United States District Court, D. South Carolina
REPORT AND RECOMMENDATION
V. Hodges, United States Magistrate Judge
sole issue in this Report and Recommendation is whether Diana
Jordan (“Plaintiff”) should be required to pay
the filing fee or whether her financial condition justifies
waiver of the payment. All pretrial proceedings in this
matter were referred to the undersigned pursuant to 28 U.S.C.
§ 636(b)(1)(B) and Local Civ. Rule 73.02(B)(2)(g)
(D.S.C.). For the following reasons, the undersigned
recommends the district judge deny Plaintiff's request
for indigent status.
submitted a short form application to proceed in district
court without prepaying fees or costs (“Form
AO-240”). [ECF No. 3]. In the Form AO-240, Plaintiff
states she is unemployed. Id. at 1. She indicates
she receives monthly Supplemental Nutrition Assistance
Program benefits in the amount of $353 and $15 gasoline
vouchers. Id. She also receives $15 per quarter to
buy shoes and clothes. Id. Plaintiff indicates she
has $10.67 in a checking or savings account and states she
owns a home valued at $120, 000 and a vehicle valued at $1,
500. Id. at 2. She lists her monthly expenses as
$381.09 for electricity and $47.06 for water. Id. In
addition, Plaintiff owes $1, 049 annually for property taxes,
$99.73 annually for car taxes, $184 annually for homeowners
insurance, and $128 every six months for car insurance.
Id. Plaintiff lists one dependent and indicates she
owes $1, 089 to her homeowners association. Id.
or denials of applications to proceed in forma pauperis are
left to the discretion of federal district courts. See
Dillard v. Liberty Loan Corp., 626 F.2d 363, 364 (4th
Cir. 1980). There is no clear precedent in the Fourth Circuit
concerning a magistrate judge's authority to issue an
order denying an application to proceed in forma
pauperis. The Sixth Circuit has concluded that a
magistrate judge cannot issue an order to deny an application
to proceed in forma pauperis. Woods v. Dahlberg, 894
F.2d 187 (6th Cir. 1990). Specifically, the Woods
court ruled a denial of an application to proceed in forma
pauperis by a magistrate judge is the functional equivalent
of an involuntary dismissal, which cannot be granted by a
magistrate judge pursuant to 28 U.S.C. § 636(b)(1)(A).
Id. at 187. The Tenth and Fifth Circuits have
reached similar conclusions. See Lister v. Dep't of
the Treasury, 408 F.3d 1309, 1312 (10th Cir. 2005);
Donaldson v. Ducote, 373 F.3d 622, 623-25 (5th Cir.
2004). Therefore, the undersigned submits a report and
recommendation to preserve Plaintiff's opportunity to
obtain de novo review by a district judge on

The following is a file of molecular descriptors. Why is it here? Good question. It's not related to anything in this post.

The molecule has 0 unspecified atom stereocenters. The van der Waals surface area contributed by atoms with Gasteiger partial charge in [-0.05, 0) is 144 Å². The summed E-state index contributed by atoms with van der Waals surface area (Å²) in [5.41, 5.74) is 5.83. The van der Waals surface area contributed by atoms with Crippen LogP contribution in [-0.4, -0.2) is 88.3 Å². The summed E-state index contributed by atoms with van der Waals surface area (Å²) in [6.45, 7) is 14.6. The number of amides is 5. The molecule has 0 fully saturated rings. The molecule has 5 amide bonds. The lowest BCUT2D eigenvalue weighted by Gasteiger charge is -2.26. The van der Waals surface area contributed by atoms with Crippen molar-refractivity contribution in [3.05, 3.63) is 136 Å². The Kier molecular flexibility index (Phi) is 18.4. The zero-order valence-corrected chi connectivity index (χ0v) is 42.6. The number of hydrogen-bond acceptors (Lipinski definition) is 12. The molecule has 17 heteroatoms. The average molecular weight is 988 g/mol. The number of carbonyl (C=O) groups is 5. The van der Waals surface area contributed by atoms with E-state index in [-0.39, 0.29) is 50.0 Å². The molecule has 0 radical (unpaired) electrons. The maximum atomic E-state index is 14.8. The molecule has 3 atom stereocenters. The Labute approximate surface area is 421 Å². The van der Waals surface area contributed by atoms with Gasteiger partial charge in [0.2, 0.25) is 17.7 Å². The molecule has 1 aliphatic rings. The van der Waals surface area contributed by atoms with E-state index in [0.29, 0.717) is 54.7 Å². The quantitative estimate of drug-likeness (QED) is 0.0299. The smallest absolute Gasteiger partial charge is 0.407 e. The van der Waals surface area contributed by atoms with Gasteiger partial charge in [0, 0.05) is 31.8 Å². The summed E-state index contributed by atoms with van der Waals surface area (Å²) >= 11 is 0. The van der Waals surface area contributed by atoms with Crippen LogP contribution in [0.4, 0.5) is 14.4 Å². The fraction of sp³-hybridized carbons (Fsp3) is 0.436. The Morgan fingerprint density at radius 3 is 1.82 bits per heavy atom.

litigant is not required to show she is completely destitute
in order to qualify as an indigent within the meaning of 28
U.S.C. § 1915(a). Adkins v. E.I. Du Pont de Nemours
& Co., 335 U.S. 331, 339-40 (1948). However, the
“privilege to proceed without posting security for
costs and fees is reserved to the many truly impoverished
litigants who . . . would remain without legal remedy if such
privilege were not afforded to them.” Brewster v.
North Am. Van Lines, Inc., 461 F.2d 649, 651 (7th Cir.
1972). In Carter v. Telectron, Inc., 452 F.Supp. 939
(S.D. Tex. 1976), the court enunciated three legal tests used
to determine whether a person should proceed in forma
pauperis under 28 U.S.C. § 1915:
(1) Is the litigant barred from the federal courts by the
reason of her “impecunity”?
(2) Is her access to the courts blocked by the imposition of
an undue hardship?
(3) Is the litigant forced to contribute her last dollar, or
render herself destitute, to prosecute her claim?
Id. at 943; see also Murray v. Gossett, C/A
No. 3:13-2552-CMC-SVH, 2013 WL 5670907, at *2 (D.S.C. Oct.
17, 2013) (adopting and incorporating Report and
the information before the court, and considering the tests
set forth in Carter, the undersigned recommends the
court deny Plaintiff's motion. While Plaintiff indicates
she is unemployed, she states she owns a home worth $120,
000. It, therefore, does not appear Plaintiff will have to
choose between abandoning a potentially meritorious claim or
foregoing the necessities of life to pay the $400 filing fee.
Adkins, 335 U.S. at 339; see also Karahalios v.
Horry County Council, C/A No. 4:17-00393, 2017 WL
1223697 (D.S.C. 2017). It also does not appear that paying
the fee would render Plaintiff destitute or impose an undue
hardship or effectively block Plaintiff's access to the
is a frequent filer of federal lawsuits and has filed at
least nineteen federal lawsuits since June 2018. The court
granted Plaintiff in forma pauperis status in eight of her
cases, and each case was summarily dismissed or recommended
for summary dismissal, for failure to state a claim upon
which relief may be granted. Plaintiff has repeatedly been
informed, through reports and recommendations, that federal
courts are courts of limited jurisdiction. Plaintiff,
however, persists in filing lawsuits, such as the one
currently under review, that are facially inadequate to state
plausible federal claims, placing an unreasonable demand on
limited judicial resources. The right to proceed in forma
pauperis is not without limitations and Plaintiffs continued
filing of frivolous cases further supports the denial of her
in forma pauperis application. See Free v. United
States,879 F.2d 1535, 1536 (7th Cir. 1989)
(“Abusers of the judicial process are not entitled to
sue . . . without paying the normal filing fees.”).
III. Conclusion and Recommendation For the foregoing reasons,
the undersigned recommends the ...